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The Beaches of Agnès 

New Wave grande dame Agnès Varda tells her life story beautifully.

click to enlarge Time traveler: Agns Varda, in the driver's seat of her own bio-pic
  • Time traveler: Agns Varda, in the driver's seat of her own bio-pic

The French New Wave was a boys' club, except for the actress Jeanne Moreau and a few others like her -- and for Agnès Varda, whose seminal film, Cleo from 5 to 7, still resonates today with the beautiful melancholy of Paris, captured through her inquisitive (and intrusive) camera eye.

Varda is an atom: small and compact, with positive and negative things swirling around inside her in equal measures and in perfect balance, but with the power to explode. She's 81 now, the age at which great old artists write autobiographies. Not Varda: She's filmed hers, and in The Beaches of Agnès, she recalls a life as a creative person and as the wife of Jacques Demy, another New Wave progenitor (although considerably less remembered today than the late Truffaut and lingering Godard). 

"I'm playing the role of a little old lady, pleasant and plump, telling my life story," Varda says when her movie opens. She's walking backward (a metaphor), the North Sea surf lapping and foaming behind her, with whining strings on the soundtrack. Soon her young crew enters the picture, and she directs them to set up some objects, many of them mirrors (metaphor again) that double and triple the images of her.

She was raised in Brussels, one of five children, and the family moved to Paris in 1940, where she continued to grow up, watching Jewish families -- Jewish children -- being taken away before she understood why. (She later made a film about those Jews and the people who sheltered them.) At 20, she took a course in photography, and found her professional life's path. She met Demy in 1958.

Varda tells her story with every tool at her disposal: old film and photos, recreations of the past, clips from her canon, interviews with childhood friends now grown very old. Her voiceover narration is lean and thoughtful, but when she addresses the camera directly, with an insight or an anecdote, it feels like she's talking only to you.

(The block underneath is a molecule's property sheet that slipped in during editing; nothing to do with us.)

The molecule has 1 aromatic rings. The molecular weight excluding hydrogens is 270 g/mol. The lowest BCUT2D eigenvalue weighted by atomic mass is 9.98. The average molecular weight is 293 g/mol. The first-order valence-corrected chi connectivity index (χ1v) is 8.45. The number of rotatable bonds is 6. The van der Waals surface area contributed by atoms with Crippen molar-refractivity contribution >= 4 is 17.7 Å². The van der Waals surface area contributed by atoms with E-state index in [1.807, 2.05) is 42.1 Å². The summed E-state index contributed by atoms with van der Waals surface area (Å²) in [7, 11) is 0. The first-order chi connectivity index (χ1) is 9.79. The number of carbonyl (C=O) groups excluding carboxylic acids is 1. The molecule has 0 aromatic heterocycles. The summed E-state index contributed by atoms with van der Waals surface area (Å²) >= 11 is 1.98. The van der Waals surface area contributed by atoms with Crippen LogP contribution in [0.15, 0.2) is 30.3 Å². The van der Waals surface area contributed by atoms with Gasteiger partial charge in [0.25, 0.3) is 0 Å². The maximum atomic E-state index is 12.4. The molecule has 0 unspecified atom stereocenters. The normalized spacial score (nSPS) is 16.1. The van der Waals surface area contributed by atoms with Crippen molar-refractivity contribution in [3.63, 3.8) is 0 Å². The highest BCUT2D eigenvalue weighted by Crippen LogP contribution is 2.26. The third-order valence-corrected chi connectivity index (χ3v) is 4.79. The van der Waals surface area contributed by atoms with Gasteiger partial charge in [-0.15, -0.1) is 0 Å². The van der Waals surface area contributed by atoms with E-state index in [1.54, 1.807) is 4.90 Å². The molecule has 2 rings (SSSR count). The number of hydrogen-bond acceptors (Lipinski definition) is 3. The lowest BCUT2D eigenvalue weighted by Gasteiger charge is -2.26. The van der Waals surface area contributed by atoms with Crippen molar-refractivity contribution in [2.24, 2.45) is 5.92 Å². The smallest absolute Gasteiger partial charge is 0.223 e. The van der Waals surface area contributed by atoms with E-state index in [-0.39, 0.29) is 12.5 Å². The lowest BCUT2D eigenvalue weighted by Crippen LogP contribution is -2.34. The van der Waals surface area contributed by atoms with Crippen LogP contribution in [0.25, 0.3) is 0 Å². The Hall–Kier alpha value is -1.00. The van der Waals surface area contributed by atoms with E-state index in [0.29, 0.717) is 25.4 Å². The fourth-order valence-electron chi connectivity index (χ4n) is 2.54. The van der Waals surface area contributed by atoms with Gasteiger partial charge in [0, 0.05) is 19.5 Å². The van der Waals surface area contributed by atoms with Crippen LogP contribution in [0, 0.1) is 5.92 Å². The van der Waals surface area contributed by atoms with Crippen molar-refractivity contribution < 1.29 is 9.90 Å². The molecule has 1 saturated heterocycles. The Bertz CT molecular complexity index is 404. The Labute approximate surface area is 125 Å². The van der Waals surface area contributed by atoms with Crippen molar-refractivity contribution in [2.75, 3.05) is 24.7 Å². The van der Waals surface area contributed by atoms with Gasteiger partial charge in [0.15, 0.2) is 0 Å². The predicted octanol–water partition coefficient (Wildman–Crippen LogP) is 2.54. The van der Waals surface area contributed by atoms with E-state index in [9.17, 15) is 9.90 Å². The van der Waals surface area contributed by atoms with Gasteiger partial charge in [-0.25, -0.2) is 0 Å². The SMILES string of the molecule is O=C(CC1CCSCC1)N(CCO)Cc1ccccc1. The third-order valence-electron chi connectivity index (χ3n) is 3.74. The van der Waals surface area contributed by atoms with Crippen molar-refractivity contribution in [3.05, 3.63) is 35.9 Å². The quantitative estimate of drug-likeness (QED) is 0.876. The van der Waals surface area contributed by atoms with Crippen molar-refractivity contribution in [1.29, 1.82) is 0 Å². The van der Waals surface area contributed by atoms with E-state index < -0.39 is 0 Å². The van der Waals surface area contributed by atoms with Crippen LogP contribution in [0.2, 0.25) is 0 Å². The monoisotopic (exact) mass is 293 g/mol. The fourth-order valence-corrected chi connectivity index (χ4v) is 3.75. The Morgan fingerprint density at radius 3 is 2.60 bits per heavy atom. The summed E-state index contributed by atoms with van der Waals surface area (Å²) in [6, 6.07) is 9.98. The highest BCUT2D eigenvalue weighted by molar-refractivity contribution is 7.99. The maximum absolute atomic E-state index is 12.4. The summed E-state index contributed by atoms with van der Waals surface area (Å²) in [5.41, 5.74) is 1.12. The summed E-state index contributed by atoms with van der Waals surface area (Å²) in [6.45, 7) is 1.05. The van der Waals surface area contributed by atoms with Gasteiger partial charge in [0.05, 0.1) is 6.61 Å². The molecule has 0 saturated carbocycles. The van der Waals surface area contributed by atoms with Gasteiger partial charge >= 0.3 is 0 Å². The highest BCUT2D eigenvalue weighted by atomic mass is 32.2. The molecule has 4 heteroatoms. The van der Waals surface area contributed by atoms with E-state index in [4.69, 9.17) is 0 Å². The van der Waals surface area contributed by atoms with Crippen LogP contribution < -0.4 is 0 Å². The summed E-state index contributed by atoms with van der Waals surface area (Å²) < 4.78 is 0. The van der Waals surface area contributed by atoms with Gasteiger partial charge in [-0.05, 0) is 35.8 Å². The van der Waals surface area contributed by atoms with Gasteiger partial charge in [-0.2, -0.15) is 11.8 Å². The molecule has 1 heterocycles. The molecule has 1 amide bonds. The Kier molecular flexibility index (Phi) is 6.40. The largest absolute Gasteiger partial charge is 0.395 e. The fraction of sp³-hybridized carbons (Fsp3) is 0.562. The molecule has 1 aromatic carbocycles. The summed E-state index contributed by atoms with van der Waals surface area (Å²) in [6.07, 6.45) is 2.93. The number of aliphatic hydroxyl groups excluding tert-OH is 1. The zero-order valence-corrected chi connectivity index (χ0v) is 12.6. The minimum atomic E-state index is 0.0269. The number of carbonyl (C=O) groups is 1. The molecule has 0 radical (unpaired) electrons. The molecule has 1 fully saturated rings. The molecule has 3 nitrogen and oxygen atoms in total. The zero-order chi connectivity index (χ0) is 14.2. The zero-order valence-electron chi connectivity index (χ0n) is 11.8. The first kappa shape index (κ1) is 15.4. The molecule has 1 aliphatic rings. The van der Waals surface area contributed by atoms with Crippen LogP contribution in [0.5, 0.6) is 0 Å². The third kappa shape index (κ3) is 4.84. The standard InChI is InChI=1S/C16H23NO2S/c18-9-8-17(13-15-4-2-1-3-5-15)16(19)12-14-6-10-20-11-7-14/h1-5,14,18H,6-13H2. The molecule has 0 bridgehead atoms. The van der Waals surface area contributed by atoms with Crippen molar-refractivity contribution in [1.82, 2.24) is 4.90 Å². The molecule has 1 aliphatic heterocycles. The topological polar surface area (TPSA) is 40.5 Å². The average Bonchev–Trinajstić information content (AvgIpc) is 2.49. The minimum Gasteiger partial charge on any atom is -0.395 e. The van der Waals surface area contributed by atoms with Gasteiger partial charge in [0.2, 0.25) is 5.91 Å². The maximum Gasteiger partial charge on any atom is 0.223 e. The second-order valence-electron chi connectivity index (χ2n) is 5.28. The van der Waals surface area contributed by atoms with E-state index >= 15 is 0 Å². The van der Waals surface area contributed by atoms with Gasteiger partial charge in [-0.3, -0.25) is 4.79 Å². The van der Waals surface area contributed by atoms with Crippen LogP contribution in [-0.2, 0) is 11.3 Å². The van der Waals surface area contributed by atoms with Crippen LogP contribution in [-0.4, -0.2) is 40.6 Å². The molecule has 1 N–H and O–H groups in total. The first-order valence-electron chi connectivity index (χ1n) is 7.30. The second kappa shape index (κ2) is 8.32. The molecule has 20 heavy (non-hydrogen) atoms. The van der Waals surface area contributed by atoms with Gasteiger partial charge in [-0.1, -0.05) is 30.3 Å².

Even the best-written autobiographies teeter on the brink of self-indulgence, so you can imagine how this tendency might threaten one done on film, where the eponymous subject isn't just talking. Decide for yourself whether Varda crosses that line (or crosses it too often). During a passage in which she reflects on dead friends, she walks along a row of photographs that she took of them, tossing memorial rose petals beneath the images as a camera crew films a camera crew watching her do it. 

And then: "All the dead lead me back to Jacques," she says, her voice faintly trembling, as she remembers her mortal beloved, who died of AIDS in 1990, and who was her husband for 28 years. "Every tear, every flower, every rose, every begonia is a flower for Jacques. He is the most cherished of the dead."

It's an extraordinary moment, a transition into the passage in her film where she begins to recall the love affair with the father of her two children. This is skillful storytelling and filmmaking, as fine an example of the delicate balance of Varda's oeuvre as you're likely to find.  

When Demy made The Umbrellas of Cherbourg, Hollywood courted him, so he and Varda moved for a while to Los Angeles, where she was immediately seduced by the hippies, feminists and Black Panthers. Demy auditioned a young actor named Harrison Ford, but a studio head told him to forget the guy. (Ford, in a cameo, recalls the incident.) 

Varda soon made Lions Love, a free-spirited Flower Power-esque drama that features the nude frolicking Gerome Ragni and James Rado (they soon wrote Hair with Galt MacDermot), and the Warhol icon Viva (with Jim Morrison as himself). A decade later, she returned to Los Angeles to make Mur Murs, her documentary about the dazzling murals (many now gone) that decorate the city's outdoor wallscapes. 

This film career emerged almost by accident; Varda remembers "wanting words" to accompany her images. She never attended film school: "I used my imagination and took the plunge." And she recalls of this time in her life, "I had a problem to solve: How to enter the world of men, who frightened and intimidated me." She never tells us how she solved it. We just see that she did.

In the course of reconstructing her film career, Varda shares snippet memories of the New Wave artists who became famous along with her: Deneuve, Noiret, Piccoli, Resnais, Legrand, Truffaut, Birkin and her friend Godard, whose work she favors, and who allowed her to photograph him without his sunglasses. Strangely, though, there's not a mention of Moreau, the most famous woman of the New Wave, so one senses a story untold. 

Early in The Beaches of Agnès, Varda tells us that she's not nostalgic for the past -- she just likes looking at old photographs, and we believe her. We see her in black-and-white stills, as a child. But then, in moving color, she's suddenly young again, playing with her sister on the beach. Varda enters the frame, stands beside her fictional younger self, and reflects: "I don't know what it means to recreate a scene like this. Do we relive the moment? For me it's cinema, it's a game."

For us, too -- and one, like its protagonist, that never grows old. In English and French, with subtitles.

 

Starts Fri., Dec. 11. Regent Square

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